A mediocre planetary alignment

SkyCaramba blog for the week ending February 19, 2011

Here’s a planetary alignment nobody’s talking about.

Planetary alignments happen all the time. Sometimes an alignment is the lining up of three or more planets in a line in the night sky. Other times, all the planets are on the same side of the sun or they’re in something sort of like a line with the sun in the middle.

Those last two have sold a lot of books and generated a lot of web site hits. About 30 years ago, an author claimed the world would end in 1983 because of how the planets would align. Now, there are people online claiming the world will end in late 2012. Some of them claim a sort of planetary alignment will be involved.

This column is about the lineups that appear in the sky, or in this case one that won’t appear. On February 22, Mercury and Neptune will be slightly more than 2.4 degrees apart. Mars will make a line with them a little more than a third of the way from Neptune to Mercury. That’s as it would be viewed from Earth if not for an interfering object.

All three planets will rise just 20 minutes before the sun! And there’s no total solar eclipse happening, so there’s no hope of seeing them. Before you get upset with me for teasing you, consider that only half the fun in astronomy is from observing. The other half is from knowing what’s happening.

This is as good an event as any for introducing you to the next best thing to seeing something with your own eyes. There are some amazing free planetarium programs you can download and use any time. My favorite is Stellarium.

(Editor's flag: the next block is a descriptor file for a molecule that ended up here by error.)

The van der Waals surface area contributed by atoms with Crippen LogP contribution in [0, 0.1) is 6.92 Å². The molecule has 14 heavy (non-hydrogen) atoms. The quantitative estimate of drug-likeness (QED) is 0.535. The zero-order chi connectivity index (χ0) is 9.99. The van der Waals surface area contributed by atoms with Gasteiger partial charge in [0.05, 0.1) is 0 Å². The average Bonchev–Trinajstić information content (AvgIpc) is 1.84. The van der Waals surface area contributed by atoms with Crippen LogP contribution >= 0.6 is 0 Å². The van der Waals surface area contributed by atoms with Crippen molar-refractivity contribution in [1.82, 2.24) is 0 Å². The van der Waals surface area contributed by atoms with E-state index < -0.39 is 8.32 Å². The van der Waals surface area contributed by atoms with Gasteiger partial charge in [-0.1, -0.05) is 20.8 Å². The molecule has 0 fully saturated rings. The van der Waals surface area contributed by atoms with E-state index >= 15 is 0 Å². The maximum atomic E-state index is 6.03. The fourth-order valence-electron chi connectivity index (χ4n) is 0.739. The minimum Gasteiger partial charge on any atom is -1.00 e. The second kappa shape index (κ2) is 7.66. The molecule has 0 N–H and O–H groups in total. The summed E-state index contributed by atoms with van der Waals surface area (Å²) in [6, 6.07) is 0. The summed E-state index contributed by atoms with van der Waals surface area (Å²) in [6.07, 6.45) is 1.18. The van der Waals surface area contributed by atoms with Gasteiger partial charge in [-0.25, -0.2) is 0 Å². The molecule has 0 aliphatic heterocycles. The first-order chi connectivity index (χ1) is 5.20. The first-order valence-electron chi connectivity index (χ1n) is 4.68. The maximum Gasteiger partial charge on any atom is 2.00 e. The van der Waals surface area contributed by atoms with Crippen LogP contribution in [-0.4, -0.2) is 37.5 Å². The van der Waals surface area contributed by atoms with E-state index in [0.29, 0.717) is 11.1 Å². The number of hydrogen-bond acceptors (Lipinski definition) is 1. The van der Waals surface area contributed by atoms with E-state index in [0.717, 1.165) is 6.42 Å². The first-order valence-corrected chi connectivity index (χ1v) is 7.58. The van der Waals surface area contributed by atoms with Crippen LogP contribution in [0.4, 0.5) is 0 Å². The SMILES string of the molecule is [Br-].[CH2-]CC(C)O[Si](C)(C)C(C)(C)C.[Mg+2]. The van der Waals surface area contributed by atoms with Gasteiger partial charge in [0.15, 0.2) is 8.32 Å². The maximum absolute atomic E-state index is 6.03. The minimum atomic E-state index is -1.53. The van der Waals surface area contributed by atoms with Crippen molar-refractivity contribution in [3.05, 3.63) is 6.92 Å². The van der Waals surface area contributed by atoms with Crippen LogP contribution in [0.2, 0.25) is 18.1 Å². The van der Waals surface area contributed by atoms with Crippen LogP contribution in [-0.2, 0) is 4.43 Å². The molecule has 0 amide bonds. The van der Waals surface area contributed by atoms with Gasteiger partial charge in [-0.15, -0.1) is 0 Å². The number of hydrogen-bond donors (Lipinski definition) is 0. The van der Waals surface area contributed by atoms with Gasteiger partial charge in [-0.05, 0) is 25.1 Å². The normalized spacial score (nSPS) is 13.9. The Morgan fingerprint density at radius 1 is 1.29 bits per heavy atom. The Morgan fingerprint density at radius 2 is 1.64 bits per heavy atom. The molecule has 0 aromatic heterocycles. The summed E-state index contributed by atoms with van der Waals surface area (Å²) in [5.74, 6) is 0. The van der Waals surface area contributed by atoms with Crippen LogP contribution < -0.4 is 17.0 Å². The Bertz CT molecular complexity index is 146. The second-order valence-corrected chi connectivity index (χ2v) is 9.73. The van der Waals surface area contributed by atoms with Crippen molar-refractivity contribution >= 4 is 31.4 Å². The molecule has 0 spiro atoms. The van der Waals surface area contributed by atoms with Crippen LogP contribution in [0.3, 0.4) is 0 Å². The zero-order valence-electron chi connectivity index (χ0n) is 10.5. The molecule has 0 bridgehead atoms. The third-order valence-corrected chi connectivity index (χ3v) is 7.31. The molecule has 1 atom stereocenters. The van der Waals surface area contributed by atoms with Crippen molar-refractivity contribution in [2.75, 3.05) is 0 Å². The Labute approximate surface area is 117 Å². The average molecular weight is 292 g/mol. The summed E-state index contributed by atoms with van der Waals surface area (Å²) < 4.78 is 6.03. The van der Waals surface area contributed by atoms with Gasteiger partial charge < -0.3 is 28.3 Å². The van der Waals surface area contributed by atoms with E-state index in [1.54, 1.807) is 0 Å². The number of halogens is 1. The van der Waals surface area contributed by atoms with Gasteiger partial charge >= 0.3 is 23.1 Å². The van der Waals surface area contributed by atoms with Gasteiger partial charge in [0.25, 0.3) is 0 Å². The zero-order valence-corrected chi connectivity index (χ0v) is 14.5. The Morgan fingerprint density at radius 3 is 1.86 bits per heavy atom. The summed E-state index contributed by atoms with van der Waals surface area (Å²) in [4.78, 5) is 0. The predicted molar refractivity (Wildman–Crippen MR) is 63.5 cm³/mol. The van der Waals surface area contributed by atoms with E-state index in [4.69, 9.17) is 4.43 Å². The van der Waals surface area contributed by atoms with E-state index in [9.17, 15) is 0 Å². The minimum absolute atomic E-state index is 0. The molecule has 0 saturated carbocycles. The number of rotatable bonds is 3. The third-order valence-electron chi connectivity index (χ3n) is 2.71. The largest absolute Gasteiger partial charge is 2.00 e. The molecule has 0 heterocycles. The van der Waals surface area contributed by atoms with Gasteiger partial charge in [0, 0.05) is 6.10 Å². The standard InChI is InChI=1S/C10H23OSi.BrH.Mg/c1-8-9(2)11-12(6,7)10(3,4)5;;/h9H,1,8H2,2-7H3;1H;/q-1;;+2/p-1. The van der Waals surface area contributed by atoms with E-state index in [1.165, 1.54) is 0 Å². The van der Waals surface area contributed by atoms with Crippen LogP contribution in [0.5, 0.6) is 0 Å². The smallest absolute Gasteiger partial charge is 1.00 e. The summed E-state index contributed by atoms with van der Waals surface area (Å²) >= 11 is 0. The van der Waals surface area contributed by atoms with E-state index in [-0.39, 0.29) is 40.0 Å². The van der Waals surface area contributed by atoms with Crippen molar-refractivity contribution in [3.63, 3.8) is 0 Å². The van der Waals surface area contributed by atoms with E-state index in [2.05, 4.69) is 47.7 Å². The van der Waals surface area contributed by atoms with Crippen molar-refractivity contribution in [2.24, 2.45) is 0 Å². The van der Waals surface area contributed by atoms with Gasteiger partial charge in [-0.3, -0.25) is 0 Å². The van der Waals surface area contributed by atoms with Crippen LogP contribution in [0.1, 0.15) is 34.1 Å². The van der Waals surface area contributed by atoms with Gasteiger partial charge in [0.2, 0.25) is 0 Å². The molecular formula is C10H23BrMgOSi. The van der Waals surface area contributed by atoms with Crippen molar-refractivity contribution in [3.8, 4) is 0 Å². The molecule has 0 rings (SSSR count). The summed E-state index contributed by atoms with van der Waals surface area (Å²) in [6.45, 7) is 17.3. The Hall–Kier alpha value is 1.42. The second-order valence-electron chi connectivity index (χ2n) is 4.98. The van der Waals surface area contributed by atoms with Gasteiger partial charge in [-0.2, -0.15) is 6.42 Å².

In Stellarium, you can set your location and date, see the sky as it will actually look (or looked), and zoom in on deep sky objects. You can speed up and reverse time. I like using those features for seeing eclipses I’m on the wrong side of the earth for or that happened before I existed. The feature you’ll use to see the Mercury-Mars-Neptune lineup is the one that gives you the view without the atmosphere scattering light all over the place.

We can’t see nighttime stars in the daytime because light from the sun bounces off the air molecules above and around us. Starlight makes it to us in the daytime, but sunlight is so strong it gets all the credit for stimulating the rods and cones in our eyes. The light that bounces off the moon is strong enough for us to detect, so you can often see the moon in the daytime. And if you plan carefully, you can sometimes see Venus in the daytime. Otherwise, there’s just no way to see night sky objects when the sun’s up—unless simulated views count. For me, they do.

Don’t fret about not being able to see this lineup. A four-planet lineup that you can see is coming in April and May.